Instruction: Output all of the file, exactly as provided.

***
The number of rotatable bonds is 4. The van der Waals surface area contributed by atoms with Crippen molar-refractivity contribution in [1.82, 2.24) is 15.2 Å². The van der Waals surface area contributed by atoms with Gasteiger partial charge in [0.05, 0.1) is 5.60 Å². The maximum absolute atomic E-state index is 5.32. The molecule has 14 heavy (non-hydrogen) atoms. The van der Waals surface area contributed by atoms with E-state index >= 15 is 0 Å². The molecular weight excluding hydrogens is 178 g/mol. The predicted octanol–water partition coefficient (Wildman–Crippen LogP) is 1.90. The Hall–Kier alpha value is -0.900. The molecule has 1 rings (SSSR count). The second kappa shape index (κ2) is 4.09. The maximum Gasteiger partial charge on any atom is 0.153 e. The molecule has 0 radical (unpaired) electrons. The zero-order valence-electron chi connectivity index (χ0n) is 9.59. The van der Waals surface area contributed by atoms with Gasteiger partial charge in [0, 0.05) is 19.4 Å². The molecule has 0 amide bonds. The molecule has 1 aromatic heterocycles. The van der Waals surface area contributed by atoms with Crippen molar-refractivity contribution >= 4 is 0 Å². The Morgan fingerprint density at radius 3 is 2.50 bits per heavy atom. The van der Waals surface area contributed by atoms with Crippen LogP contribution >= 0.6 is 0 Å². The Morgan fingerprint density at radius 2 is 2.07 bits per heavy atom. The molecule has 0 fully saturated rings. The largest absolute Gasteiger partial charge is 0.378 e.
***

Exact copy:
The number of rotatable bonds is 4. The van der Waals surface area contributed by atoms with Crippen molar-refractivity contribution in [1.82, 2.24) is 15.2 Å². The van der Waals surface area contributed by atoms with Gasteiger partial charge in [0.05, 0.1) is 5.60 Å². The maximum absolute atomic E-state index is 5.32. The molecule has 14 heavy (non-hydrogen) atoms. The van der Waals surface area contributed by atoms with E-state index >= 15 is 0 Å². The molecular weight excluding hydrogens is 178 g/mol. The predicted octanol–water partition coefficient (Wildman–Crippen LogP) is 1.90. The Hall–Kier alpha value is -0.900. The molecule has 1 rings (SSSR count). The second kappa shape index (κ2) is 4.09. The maximum Gasteiger partial charge on any atom is 0.153 e. The molecule has 0 radical (unpaired) electrons. The zero-order valence-electron chi connectivity index (χ0n) is 9.59. The van der Waals surface area contributed by atoms with Gasteiger partial charge in [0, 0.05) is 19.4 Å². The molecule has 0 amide bonds. The molecule has 1 aromatic heterocycles. The van der Waals surface area contributed by atoms with Crippen molar-refractivity contribution >= 4 is 0 Å². The Morgan fingerprint density at radius 3 is 2.50 bits per heavy atom. The van der Waals surface area contributed by atoms with Crippen LogP contribution >= 0.6 is 0 Å². The Morgan fingerprint density at radius 2 is 2.07 bits per heavy atom. The molecule has 0 fully saturated rings. The largest absolute Gasteiger partial charge is 0.378 e.